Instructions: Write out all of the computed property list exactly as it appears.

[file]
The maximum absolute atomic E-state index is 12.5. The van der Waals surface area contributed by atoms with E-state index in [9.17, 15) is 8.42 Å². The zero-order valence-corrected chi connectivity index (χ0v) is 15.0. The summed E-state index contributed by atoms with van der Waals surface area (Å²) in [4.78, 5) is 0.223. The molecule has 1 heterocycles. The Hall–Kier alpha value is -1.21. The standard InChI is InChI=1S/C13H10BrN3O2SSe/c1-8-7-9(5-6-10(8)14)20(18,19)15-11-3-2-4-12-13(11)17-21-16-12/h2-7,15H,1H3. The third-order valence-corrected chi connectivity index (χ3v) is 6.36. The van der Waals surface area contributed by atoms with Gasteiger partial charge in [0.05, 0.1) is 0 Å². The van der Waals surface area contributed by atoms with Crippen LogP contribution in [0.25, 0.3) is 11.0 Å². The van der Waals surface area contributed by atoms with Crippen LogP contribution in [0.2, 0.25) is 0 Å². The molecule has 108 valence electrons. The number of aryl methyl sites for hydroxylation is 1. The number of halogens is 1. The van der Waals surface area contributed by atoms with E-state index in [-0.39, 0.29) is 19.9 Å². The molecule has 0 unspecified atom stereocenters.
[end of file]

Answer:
The maximum absolute atomic E-state index is 12.5. The van der Waals surface area contributed by atoms with E-state index in [9.17, 15) is 8.42 Å². The zero-order valence-corrected chi connectivity index (χ0v) is 15.0. The summed E-state index contributed by atoms with van der Waals surface area (Å²) in [4.78, 5) is 0.223. The molecule has 1 heterocycles. The Hall–Kier alpha value is -1.21. The standard InChI is InChI=1S/C13H10BrN3O2SSe/c1-8-7-9(5-6-10(8)14)20(18,19)15-11-3-2-4-12-13(11)17-21-16-12/h2-7,15H,1H3. The third-order valence-corrected chi connectivity index (χ3v) is 6.36. The van der Waals surface area contributed by atoms with Gasteiger partial charge in [0.05, 0.1) is 0 Å². The van der Waals surface area contributed by atoms with Crippen LogP contribution in [0.25, 0.3) is 11.0 Å². The van der Waals surface area contributed by atoms with Crippen LogP contribution in [0.2, 0.25) is 0 Å². The molecule has 108 valence electrons. The number of aryl methyl sites for hydroxylation is 1. The number of halogens is 1. The van der Waals surface area contributed by atoms with E-state index in [-0.39, 0.29) is 19.9 Å². The molecule has 0 unspecified atom stereocenters.